Beijing’s pre-Olympic anti-pollution controls went into effect on Sunday and a couple of days on, this Bystander is told, they are having some beneficial effect in making the city less smoggy.
Car drivers may now use their vehicles only on alternate days, new building work has stopped, and, perhaps most importantly, smoke-belching factories around the capital have cut output.
The measures are based on work funded by the U.S.’s Environmental Protection Agency and conducted by the U.S. Energy Department’s Argonne Laboratory, the Chinese Academy of Sciences, Beijing and Tsinghua Universities and the University of Tennessee, which collectively modeled contributions to Beijing’s air quality. It was this research that lead to implementation of regional and not just local measures, after industrial cities several hundred kilometers away such as Shijiazhuang, Qingdao, Jinan and Taiyuan were fingered for helping make the capital’s air dirty.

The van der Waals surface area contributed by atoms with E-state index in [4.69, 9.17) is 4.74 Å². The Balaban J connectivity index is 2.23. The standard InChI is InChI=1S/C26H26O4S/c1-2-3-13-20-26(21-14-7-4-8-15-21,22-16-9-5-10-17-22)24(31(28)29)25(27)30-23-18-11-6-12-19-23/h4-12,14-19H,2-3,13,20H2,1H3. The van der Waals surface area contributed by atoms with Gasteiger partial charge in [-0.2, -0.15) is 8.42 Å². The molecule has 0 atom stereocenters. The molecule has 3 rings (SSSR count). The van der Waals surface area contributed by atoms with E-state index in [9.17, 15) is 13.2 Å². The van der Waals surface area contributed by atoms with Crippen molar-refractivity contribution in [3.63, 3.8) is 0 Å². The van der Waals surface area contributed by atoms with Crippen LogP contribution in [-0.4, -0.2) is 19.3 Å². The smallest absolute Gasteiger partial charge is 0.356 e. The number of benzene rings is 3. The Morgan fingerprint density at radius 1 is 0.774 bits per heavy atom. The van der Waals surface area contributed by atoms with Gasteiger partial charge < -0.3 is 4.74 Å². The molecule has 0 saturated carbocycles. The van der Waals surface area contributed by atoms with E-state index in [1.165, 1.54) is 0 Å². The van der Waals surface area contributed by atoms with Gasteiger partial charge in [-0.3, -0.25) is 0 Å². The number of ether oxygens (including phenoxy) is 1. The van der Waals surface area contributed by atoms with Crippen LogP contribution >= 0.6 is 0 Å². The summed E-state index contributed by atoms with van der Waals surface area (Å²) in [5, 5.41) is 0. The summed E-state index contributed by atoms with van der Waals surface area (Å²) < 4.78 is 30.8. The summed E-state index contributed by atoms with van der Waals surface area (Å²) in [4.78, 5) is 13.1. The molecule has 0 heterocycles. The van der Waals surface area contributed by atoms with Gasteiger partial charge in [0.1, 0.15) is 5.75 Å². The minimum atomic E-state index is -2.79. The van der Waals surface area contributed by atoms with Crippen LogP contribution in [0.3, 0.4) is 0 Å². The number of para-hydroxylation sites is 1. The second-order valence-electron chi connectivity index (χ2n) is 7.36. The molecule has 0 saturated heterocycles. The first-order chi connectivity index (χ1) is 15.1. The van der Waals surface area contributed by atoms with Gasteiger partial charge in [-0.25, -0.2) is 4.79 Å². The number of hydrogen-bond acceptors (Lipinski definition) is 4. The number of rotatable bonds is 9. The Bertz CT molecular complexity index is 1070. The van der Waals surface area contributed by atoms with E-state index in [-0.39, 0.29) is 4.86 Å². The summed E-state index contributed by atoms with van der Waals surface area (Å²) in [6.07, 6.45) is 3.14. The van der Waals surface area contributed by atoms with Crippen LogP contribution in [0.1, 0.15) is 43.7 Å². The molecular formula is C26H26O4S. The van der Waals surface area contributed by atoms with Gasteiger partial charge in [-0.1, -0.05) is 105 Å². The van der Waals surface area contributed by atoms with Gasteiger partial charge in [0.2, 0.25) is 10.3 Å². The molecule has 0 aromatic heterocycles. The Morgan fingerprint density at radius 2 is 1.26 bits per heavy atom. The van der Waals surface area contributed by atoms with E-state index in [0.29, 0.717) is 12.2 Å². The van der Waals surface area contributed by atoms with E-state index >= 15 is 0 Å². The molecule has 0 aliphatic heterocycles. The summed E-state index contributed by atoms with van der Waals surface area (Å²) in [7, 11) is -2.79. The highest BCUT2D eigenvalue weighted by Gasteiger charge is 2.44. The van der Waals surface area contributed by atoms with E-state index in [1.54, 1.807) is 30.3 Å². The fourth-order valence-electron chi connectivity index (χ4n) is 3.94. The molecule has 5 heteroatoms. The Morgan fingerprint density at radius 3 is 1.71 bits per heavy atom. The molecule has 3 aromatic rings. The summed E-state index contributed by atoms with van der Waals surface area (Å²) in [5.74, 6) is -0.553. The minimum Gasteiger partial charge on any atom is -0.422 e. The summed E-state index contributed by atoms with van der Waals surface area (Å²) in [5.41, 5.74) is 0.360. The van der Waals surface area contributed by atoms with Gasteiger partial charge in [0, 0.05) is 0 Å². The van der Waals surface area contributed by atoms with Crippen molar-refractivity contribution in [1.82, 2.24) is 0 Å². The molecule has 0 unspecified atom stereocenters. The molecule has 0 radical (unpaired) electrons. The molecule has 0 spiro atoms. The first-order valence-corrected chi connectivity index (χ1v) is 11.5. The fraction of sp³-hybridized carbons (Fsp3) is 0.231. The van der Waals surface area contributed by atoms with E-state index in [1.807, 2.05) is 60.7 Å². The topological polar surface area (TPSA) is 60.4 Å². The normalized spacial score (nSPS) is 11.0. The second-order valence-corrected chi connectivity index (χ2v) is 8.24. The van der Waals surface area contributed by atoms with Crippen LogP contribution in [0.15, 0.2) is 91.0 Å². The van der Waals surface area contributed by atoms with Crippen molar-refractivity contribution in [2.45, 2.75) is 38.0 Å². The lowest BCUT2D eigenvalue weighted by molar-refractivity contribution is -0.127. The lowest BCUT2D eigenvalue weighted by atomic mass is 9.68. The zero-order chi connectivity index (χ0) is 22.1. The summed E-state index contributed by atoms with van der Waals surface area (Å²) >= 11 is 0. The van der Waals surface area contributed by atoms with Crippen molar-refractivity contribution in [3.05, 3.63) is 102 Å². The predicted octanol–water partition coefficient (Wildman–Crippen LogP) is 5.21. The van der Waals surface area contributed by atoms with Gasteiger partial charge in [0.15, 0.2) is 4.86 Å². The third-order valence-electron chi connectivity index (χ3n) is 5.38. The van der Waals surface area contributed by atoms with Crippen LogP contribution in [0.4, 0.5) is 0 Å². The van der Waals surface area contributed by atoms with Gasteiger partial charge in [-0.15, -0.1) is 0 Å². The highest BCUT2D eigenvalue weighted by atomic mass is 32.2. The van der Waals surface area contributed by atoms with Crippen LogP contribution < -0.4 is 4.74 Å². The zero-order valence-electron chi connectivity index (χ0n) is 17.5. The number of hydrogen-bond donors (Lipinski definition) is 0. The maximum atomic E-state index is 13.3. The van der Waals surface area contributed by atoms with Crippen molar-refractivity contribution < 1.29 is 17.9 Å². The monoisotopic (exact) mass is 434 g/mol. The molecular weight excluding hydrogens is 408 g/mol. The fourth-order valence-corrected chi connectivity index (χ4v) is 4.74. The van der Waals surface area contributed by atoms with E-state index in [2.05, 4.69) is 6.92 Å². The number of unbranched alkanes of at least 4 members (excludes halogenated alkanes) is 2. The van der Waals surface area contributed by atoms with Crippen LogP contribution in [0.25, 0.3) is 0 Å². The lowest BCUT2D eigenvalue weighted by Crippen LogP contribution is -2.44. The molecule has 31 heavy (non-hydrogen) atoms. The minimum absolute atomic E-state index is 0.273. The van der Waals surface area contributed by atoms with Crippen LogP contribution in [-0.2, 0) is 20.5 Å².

More than a third of the air pollution comes from outside the city, the research found, so tightening the pollution controls in those surrounding cities will help the capital’s residents breathe a bit easier even once the cars are back on the roads in Beijing and construction restarts.
The research report also notes the importance of meteorology and topography to the city’s air quality. As Beijing is typically hot and clammy at this time of year, there isn’t much of a breeze and the hills to the north and west slow the dispersion of pollution, a few more windy or rainy days would really help.